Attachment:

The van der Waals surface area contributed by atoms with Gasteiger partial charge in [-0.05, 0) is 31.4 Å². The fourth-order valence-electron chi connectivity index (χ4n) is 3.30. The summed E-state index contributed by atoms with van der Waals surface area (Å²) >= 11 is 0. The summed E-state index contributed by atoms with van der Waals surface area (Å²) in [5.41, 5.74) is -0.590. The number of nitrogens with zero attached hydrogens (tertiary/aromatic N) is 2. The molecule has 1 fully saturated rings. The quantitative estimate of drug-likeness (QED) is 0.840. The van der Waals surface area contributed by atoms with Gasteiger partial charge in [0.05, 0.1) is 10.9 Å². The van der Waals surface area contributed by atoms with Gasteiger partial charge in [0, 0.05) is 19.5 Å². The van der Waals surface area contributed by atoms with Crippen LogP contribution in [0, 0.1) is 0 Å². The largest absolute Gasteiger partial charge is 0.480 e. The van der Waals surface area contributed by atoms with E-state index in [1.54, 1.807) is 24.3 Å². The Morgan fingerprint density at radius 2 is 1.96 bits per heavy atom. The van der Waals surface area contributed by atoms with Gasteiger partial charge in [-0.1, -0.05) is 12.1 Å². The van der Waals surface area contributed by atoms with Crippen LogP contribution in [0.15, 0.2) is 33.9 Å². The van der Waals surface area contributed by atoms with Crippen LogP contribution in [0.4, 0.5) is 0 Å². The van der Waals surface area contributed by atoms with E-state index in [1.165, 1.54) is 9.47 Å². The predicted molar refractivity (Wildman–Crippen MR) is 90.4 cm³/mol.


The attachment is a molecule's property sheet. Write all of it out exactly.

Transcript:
The van der Waals surface area contributed by atoms with Gasteiger partial charge in [-0.05, 0) is 31.4 Å². The fourth-order valence-electron chi connectivity index (χ4n) is 3.30. The summed E-state index contributed by atoms with van der Waals surface area (Å²) >= 11 is 0. The summed E-state index contributed by atoms with van der Waals surface area (Å²) in [5.41, 5.74) is -0.590. The number of nitrogens with zero attached hydrogens (tertiary/aromatic N) is 2. The molecule has 1 fully saturated rings. The quantitative estimate of drug-likeness (QED) is 0.840. The van der Waals surface area contributed by atoms with Gasteiger partial charge in [0.05, 0.1) is 10.9 Å². The van der Waals surface area contributed by atoms with Gasteiger partial charge in [0, 0.05) is 19.5 Å². The van der Waals surface area contributed by atoms with Crippen LogP contribution in [0, 0.1) is 0 Å². The largest absolute Gasteiger partial charge is 0.480 e. The van der Waals surface area contributed by atoms with E-state index in [1.54, 1.807) is 24.3 Å². The Morgan fingerprint density at radius 2 is 1.96 bits per heavy atom. The van der Waals surface area contributed by atoms with Gasteiger partial charge in [-0.1, -0.05) is 12.1 Å². The van der Waals surface area contributed by atoms with Crippen LogP contribution in [0.15, 0.2) is 33.9 Å². The van der Waals surface area contributed by atoms with Crippen LogP contribution in [0.4, 0.5) is 0 Å². The van der Waals surface area contributed by atoms with E-state index in [1.165, 1.54) is 9.47 Å². The predicted molar refractivity (Wildman–Crippen MR) is 90.4 cm³/mol.